Editor's Note: This is the second of two submissions written by Del Lyren, professor of music at Bemidji State University, after he toured for three days with the Dave Matthews Band.
BEMIDJI - The second day of my mini tour with the Dave Matthews Band began much too early after the party the previous night.
I don't know how these rocks stars are able to function on little amounts of sleep.
About 8:30 a.m., saxophonist Jeff Coffin invited me to breakfast with his delightful sister and niece. His niece is a gifted, high school trumpet player, so we had many interesting things to discuss.
By about 10 a.m. the hotel lobby was already full of fans hoping for autographs. Even John Mellencamp's father was hanging around, and I had a chance to say hello to him. After some time to relax in downtown Indianapolis, we left at 2:30 p.m. for night two at the Klipsch Music Center outside of Indianapolis.
Once at the venue, Rashawn Ross and I had some time to grab a snack and chat about the schedule for the day. The entire operation is smooth from beginning to end.
Schedules are posted and the band and crew stick to them exactly. Everyone is on time and does their job efficiently and effectively. What really struck me about the crew and band is how friendly and welcoming they all are. Everyone works extremely hard, but they all have fun and take time to chat with each other and joke around. For me, it was entertaining to sit back and people watch.
After lunch, Rashawn arranged a chance for me to interview both Dave Matthews and drummer Carter Beauford (drums) for the article I am writing for the International Trumpet Guild Journal.
My question for each of them was, "What does Rashawn bring to the band?"
Both Dave and Carter spent significant time talking about Rashawn's outstanding ability to arrange, compose, and memorize everybody's parts. They rely on Rashawn for musical advice, and in a way he has become the musical director of the group. Dave says he relies heavily upon him.
Rashawn has an almost uncanny ability to explain everyone's parts to them accurately and simply. It makes rehearsals go incredibly smoothly. Carter mentioned that when they go into pre-concert rehearsal, he relies on Rashawn being able to take control and get everything done quickly.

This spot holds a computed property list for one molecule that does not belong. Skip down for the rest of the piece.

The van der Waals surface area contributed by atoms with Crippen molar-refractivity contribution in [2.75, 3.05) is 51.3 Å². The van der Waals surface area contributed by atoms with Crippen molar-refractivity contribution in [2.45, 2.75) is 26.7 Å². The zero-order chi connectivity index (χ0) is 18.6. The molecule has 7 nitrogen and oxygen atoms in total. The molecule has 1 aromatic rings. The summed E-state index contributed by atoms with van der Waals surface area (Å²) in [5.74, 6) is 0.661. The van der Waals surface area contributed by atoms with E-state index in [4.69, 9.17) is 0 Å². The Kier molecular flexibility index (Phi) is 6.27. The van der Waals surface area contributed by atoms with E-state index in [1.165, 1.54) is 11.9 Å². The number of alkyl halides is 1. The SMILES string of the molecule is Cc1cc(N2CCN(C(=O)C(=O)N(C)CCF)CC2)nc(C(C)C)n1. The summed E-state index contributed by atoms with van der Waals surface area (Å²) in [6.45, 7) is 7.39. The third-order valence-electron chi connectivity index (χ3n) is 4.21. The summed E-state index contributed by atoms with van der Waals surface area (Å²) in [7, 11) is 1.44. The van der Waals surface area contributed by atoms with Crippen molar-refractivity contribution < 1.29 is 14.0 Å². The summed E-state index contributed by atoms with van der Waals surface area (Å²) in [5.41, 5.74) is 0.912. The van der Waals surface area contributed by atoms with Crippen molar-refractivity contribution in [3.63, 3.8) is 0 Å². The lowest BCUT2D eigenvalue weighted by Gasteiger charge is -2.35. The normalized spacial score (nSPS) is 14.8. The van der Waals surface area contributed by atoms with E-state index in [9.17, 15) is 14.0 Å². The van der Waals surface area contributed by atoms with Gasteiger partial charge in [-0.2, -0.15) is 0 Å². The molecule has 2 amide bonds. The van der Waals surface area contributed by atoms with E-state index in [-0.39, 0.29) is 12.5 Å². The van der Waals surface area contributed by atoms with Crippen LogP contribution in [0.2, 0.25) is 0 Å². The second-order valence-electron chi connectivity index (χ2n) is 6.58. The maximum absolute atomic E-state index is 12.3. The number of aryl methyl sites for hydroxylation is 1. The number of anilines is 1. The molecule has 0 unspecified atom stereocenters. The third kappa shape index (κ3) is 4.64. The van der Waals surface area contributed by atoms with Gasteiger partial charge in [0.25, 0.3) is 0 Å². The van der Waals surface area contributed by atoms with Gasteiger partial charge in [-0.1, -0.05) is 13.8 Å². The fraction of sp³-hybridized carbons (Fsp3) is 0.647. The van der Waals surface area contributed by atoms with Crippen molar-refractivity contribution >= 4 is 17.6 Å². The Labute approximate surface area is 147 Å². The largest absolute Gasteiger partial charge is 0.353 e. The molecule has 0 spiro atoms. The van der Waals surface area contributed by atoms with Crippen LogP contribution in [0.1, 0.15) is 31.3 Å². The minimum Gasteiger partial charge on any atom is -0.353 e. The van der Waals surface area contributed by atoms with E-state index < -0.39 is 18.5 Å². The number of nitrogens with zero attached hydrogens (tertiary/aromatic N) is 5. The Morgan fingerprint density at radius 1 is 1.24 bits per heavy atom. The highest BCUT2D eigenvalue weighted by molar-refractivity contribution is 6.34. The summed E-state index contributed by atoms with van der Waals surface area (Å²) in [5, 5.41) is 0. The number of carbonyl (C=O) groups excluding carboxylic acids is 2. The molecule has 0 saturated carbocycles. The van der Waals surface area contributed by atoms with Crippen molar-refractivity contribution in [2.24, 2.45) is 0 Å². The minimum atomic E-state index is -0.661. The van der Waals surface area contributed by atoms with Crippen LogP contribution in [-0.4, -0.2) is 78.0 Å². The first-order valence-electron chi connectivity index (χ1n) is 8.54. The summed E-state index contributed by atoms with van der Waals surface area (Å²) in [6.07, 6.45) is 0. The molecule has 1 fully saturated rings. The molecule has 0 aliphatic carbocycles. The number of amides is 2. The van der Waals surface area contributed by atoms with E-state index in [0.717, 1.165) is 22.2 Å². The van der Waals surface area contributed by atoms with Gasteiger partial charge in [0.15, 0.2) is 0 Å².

Simply put, Rashawn can hear music in a way that most of us can't quite understand or comprehend.
Because he is so unique and good at it, he is starting to get many calls from other bands asking him to do their horn arrangements. I have a feeling we will be hearing plenty of Rashawn's work on the albums from other great bands.
After my interviews with Dave and Carter, the band went into their rehearsal room and worked on some new tunes from their upcoming album. When they were done, Rashawn, bassist Stefan Lessard, tour managers Bill and Brian and I gathered around a table for supper. The spread they have for their suppers is unbelievable. I had to take pictures of it all.
They have a choice of many different salads, and main courses of specialty dishes of chicken, pork, salmon, vegan, etc. Desserts like fruit-filled cream puffs, apple pie, many varieties of cake and cookies - all freshly baked. I can understand why they have a fitness trailer for the band.
Without working out every day, these guys could really pack on the pounds. During the meal, the main topic of conversation was the types of hot sauce they had on the table. They kept talking about a sauce called Intensity. A few stories were told about its extreme heat, so I finally had to try it. I put about a dime-sized portion on my plate and dipped my finger into it. They were all giving me this look like I had just signed my death sentence.
I barely had any on my finger, but they stopped me and said it's too much.
The looks of terror in their eyes made me wonder if they were kidding me, but I wiped most of it back onto the plate. No way could it be that hot. I was wrong. It really is scorching hot.
A pin drop on my tongue felt like it was going to burn a hole through it! Even Rashawn, who grew up eating spicy food in the Virgin Islands, is wary of this stuff.
A little before the show started, I went down to the photographer's pit in front of the stage. I was the only photographer allowed down there on Saturday night. They only allowed photographers into the Friday night show, but I had gotten to know the security guys so they let me down there to take pictures. It's a unique perspective to be in the pit.